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ecclesiastical property were severely threatened; unclaimed legacies were allotted to pious uses; the bishops were urged to mutual support; the individual churches were taxed for the support of the papal legate; and ecclesiastics were forbidden to convoke the civil courts against their bishops. The Council of 1279 was concerned with the protection of the rights, privileges, and immunities of the dergj'. Provision was made also for the protection of those who had promised to join the Crusade ordered by Gregory X, but had failed to go. It was also decreed that to hear confessions, besides the permission of his ordinary or bisliop, a monk must also have that of his superior. In the Council of 1282 ten canons were published, among them one urging the people to frequent more regularly the parocliial churches, and to be present in their own parish cliurches at least on Sundays and feast days. The temporalities of the Church and ecclesiastical jurisdiction occupied the attention of the Coimcil of 1327. The seventy- nine canons of the Council of 1337 are renewed from earlier councils, and emphasize the duty of Easter Communion in one's own parish church, and of abstinence on Saturday for beneficed persons and ecclesiastics, in honour of the Blessed Virgin, a practice begun three centuries earlier on the occasion of the Truce of God, but no longer universal. The Council of 1457 was held by Cardinal de Foix, Arch- bishop of Aries and legate of Avignon, a Franciscan. His principal purpose was to promote the doctrine of the Immaculate Conception, in the sense of the decla- ration of the Council of Basle. It was forbidden to preach the contrary doctrine. Sixty-four disciplinary decrees were also published, in keeping with the legis- lation of other councils. A similar number of decrees were published in 1497 by a council presided over by Archbishop Francesco Tarpugi (afterwards Cardinal). The sponsors of the newly confirmed, it was decreed, were not obhged to make presents to them or to their parents. Before the relics of the saints two candles were to be kept lighted at all times. Disciplinary measures occupied the attention of the Council of 1509. The Council of 1596 was called for the of furthering the observance of the decrees of the Council of Trent (1545-63), and for a similar purpose the Council of 1609. The Councils of 1664 and 1725 formulated disciplinary decrees; the latter proclaimed the duty of adhering to the Bull of Clement XI against the " Reflexions morales " of Quesnel. The Council of 1849 published, in ten chapters, a number of decrees concerning faith and disciphne.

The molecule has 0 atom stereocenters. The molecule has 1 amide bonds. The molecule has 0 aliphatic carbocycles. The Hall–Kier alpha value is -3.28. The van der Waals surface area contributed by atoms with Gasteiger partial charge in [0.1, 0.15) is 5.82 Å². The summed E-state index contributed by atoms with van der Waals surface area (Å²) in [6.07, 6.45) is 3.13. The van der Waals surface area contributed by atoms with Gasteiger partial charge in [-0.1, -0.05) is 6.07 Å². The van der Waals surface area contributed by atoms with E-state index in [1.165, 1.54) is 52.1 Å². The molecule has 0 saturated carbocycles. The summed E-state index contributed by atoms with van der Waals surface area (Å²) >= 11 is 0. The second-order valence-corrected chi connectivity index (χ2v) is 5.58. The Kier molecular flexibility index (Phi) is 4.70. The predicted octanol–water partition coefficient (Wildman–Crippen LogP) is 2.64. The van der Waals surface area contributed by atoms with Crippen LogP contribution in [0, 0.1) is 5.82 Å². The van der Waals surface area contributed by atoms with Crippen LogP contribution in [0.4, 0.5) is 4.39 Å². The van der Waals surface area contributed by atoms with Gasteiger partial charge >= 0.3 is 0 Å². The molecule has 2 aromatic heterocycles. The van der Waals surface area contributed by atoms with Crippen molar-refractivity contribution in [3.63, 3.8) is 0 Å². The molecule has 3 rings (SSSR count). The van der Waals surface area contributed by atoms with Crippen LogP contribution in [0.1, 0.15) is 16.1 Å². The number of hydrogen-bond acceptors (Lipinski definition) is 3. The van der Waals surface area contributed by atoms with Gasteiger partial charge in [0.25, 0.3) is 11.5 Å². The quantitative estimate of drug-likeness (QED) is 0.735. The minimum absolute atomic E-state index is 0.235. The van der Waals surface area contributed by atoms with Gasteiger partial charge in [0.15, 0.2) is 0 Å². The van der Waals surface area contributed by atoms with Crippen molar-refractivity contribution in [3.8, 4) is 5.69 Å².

M.\.NSI, Coll. Cone. XIX, 929; XX, 533, and passim: Coll. Lacensis Cone, I, 467; IV, 315; Granjet, HUt. du diocese d' Avignon (Avignon, 1S62).

Thojias J. Shahan.

University of Avignon (1303-1792). devel- oped from the already existing schools of the city, was formally constituted in 1303, by a Bull of Boniface VHI. With Boniface, King Charles II of Naples should be considered as one of its first great protectors and benefactors. The faculty of law, both civil and ecclesiastical, existed for some time almost exclusively, and always remained the most important department of the university. Pope John XXIII erected (1413) a faculty of theologj', the students of which were for a long time only few in number. The faculty of arts never acquired great importance; that of medicine developed es- pecially only in the sixteenth and seventeenth cen- turies. The Bishop, since 1475 Archbishop, of Avignon was chancellor of the university. The vice-legate, generally a bishop, represented the civil pow-er (in this case the pojje) and was chiefly a judicial officer, ranking higher than the Primicerius (Rector). The latter was elected by the Doctors of Law, to whom, in 1503, were added four theologians and, in 1784, two Doctors of Mechcine. The pope.

spiritual head and, after 1348, temporal ruler of Avignon, exercised in this double capacity great influence over the affairs of the university. John XXIII granted it (1413) extensive privileges, such a-s special university jurisdiction and exemption | from taxes. Political, geographical, and educational circumstances forced the university, during the later period of its existence, to look to Paris rather than to Rome for favour and protection. It disappeared gradually during the French Revolution, and ceased to exist in 1792.



Universities of Europe in thf Middle Ages (Oxford. 1895), n, 170-179; Fournier. Les slatuls et priiilcgis des Univ. fnmcaises (Paris. 1890-94), 11. 301-535; Marchand, L'universite d'Avignon aux 17e et 18^ siecles (Paris. 1900); Laval, Cartulaire de Vuniv. d'Avignon (Avig- non. 1884).

N. A. Weber. Ayila (Abula), Diocese of, a suffragan of Val- ladolid in Spain. Its episcopal succession dates at least from the fourth centurj- and claims an Apostolic origin. Suppressed in the course of the ninth, it was re-estaljished early in the twelfth, centurv, after

the expulsion of the Moors, and was a suffragan of M^rida until 1120; then of Compostella until 1857. The Catholic population is 189,926. There are 360 priests, 339 parishes, and about 500 churches and chapils. Avila is historically one of the most important cities in the medieval and modern history of Spain. In the fourth century the arch-heretic Pris- cillian was Bishop of Avila. and in later times many saints had Avila as their home, among them St. Teresa and John of Avila, the "Apostle of Andalusia". It was once one of the most flourishing cities of Spain, but its population has dwindled to 7,000. Its Moor- ish castle and ancient eleventh-century cathedral are monumental relics of the past.

Battandier, .4nn. Pojil. Calh. (Paris, 1905): 216; Pic.\- TOSTE. Tradicionts de Avila (Madrid, _1S80); Gams, Kirchen- grsrhichte Spaniens, I, 150 sqq.; Florez. Espar'ia Sagrada, XIV, 1-36; MuNoz, Bibl. Hi»t. Esparia (1858) 42-4.

Thomas J. Sil^han.